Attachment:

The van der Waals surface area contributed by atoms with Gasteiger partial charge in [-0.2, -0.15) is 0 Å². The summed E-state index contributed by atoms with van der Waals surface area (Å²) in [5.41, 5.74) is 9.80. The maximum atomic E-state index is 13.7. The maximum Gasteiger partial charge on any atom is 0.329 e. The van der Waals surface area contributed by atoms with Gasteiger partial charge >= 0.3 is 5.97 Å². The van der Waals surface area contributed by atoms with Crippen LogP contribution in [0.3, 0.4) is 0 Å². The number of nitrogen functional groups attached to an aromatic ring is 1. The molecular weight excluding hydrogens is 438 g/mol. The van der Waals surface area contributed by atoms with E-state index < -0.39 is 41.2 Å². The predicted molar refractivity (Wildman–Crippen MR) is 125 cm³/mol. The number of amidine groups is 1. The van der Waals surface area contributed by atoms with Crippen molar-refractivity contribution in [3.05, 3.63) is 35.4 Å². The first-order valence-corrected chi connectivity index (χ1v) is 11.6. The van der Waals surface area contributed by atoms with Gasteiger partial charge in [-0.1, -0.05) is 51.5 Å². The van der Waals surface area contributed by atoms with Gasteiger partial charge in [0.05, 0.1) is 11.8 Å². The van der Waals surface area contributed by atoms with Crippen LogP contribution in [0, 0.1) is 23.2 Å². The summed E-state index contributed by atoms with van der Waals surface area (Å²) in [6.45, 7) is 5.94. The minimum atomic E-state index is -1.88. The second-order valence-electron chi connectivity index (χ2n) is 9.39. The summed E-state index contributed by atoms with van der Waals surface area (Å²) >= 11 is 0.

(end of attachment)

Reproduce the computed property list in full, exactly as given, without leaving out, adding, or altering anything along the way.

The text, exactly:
The van der Waals surface area contributed by atoms with Gasteiger partial charge in [-0.2, -0.15) is 0 Å². The summed E-state index contributed by atoms with van der Waals surface area (Å²) in [5.41, 5.74) is 9.80. The maximum atomic E-state index is 13.7. The maximum Gasteiger partial charge on any atom is 0.329 e. The van der Waals surface area contributed by atoms with Gasteiger partial charge >= 0.3 is 5.97 Å². The van der Waals surface area contributed by atoms with Crippen LogP contribution in [0.3, 0.4) is 0 Å². The number of nitrogen functional groups attached to an aromatic ring is 1. The molecular weight excluding hydrogens is 438 g/mol. The van der Waals surface area contributed by atoms with E-state index < -0.39 is 41.2 Å². The predicted molar refractivity (Wildman–Crippen MR) is 125 cm³/mol. The number of amidine groups is 1. The van der Waals surface area contributed by atoms with Crippen molar-refractivity contribution in [3.05, 3.63) is 35.4 Å². The first-order valence-corrected chi connectivity index (χ1v) is 11.6. The van der Waals surface area contributed by atoms with Gasteiger partial charge in [-0.1, -0.05) is 51.5 Å². The van der Waals surface area contributed by atoms with Gasteiger partial charge in [0.05, 0.1) is 11.8 Å². The van der Waals surface area contributed by atoms with Crippen LogP contribution in [0, 0.1) is 23.2 Å². The summed E-state index contributed by atoms with van der Waals surface area (Å²) in [6.45, 7) is 5.94. The minimum atomic E-state index is -1.88. The second-order valence-electron chi connectivity index (χ2n) is 9.39. The summed E-state index contributed by atoms with van der Waals surface area (Å²) >= 11 is 0.